Indignant, Lazy, Pathetic

Unnecessary Defense featuring Ron Greenberg

I bought a forty cent chocolate the other day and then forgot. So today, on my way to my 2:30pm breakfast I was able to hold myself over with the new snack discovery I had in my pocket. YAY! I recognize that my defense of laziness by stating the fun things it allows me to experience is reaching overkill, but what about defending forgetfulness and filth? Here we go:

When one walks into my room, the first one that one will think is “How the fuck can someone exist in this enclosed, humid, stinky dungeon that looks like what would have been left of a thrift store in Dresden in late 1945?” The drawers are pretty much empty, but the floor is full of the things that should be making the drawers not empty. Why? Because that way I can stand at the door and look around and see everything I could possibly need to see. Including that ice cream sandwich wrapper from three days ago and that half eaten bag of chips. Who knows when I might need any of that stuff?

I once lived for a week off of the things in my pockets. I had no money and I just would search around in different pockets of sports coats for change and snacks, and I ate for two weeks. So, I have a backup plan, and it is contained within the extra cloth on the inside of my jackets.

My forgetfulness and filthiness serves a purpose.

This entry is about me defending the things I do already out of laziness by claiming a higher purpose. While I always assume shit comes from either nature or nurture, I have a hard time finding where this laziness comes from in my family. My parents worked really hard their whole lives, and their parents worked even harder. Then I received this email from my Dad:

i just placed an order for a glare blocker for the mac book so we could possibly sit outside.  when it came to giving the guy my credit card number, i had this flash that i knew the number by heart.  why i don’t know.  it’s not that i use it very often.  so i began giving the guy some numbers and realized i better have the card out to at least check.  i gave him the first 4 numbers before i had the card out.  they were wrong.  so i made the correction.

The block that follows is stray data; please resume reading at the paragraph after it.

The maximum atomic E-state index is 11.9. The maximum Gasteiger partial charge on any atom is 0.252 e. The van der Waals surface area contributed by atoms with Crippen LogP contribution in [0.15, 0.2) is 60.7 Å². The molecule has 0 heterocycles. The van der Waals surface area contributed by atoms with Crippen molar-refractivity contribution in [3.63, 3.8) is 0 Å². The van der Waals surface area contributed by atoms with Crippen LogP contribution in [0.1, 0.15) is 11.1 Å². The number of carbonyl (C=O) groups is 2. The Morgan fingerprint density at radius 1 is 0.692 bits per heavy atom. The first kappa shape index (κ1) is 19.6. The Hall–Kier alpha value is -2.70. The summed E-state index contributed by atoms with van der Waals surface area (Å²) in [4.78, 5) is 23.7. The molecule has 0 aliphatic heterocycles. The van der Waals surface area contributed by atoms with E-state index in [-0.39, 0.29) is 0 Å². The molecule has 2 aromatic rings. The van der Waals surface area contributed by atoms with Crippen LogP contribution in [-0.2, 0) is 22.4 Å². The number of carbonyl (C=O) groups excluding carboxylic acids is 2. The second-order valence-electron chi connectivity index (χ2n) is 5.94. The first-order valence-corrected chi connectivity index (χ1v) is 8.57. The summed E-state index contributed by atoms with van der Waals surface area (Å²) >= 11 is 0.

however, i put a finger across the other numbers believing i still knew them all and continued.  the next for numbers were also wrong.  so i dumped that idea.

when he asked for the expiration date i quickly rattled off what i thought it was without looking.  why?  it too was wrong.

i did turn the card over to get the 3 digit code.

so here was my thought process.  when he asked for the card number i immediately knew there were lots of 2s in it.  so i began with a 2 and things flowed smoothly from there.  the problem arose when it turned out that there aren’t an extraordinary amount of 2s and the fact that our credit card number doesn’t even start with a 2.

It’s not the laziness that got passed on, but rather doing things that are actively harmful to living life appropriately/comfortably, but then attempting to defend them only to come to the resolution: Okay, maybe I’m wrong, but I’m happy so whatever.

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One thought on “Unnecessary Defense featuring Ron Greenberg

  1. matthew doyle olson says:

    I CANT WAIT TO GET TO BAR HARBOR to have conversations with your dad.

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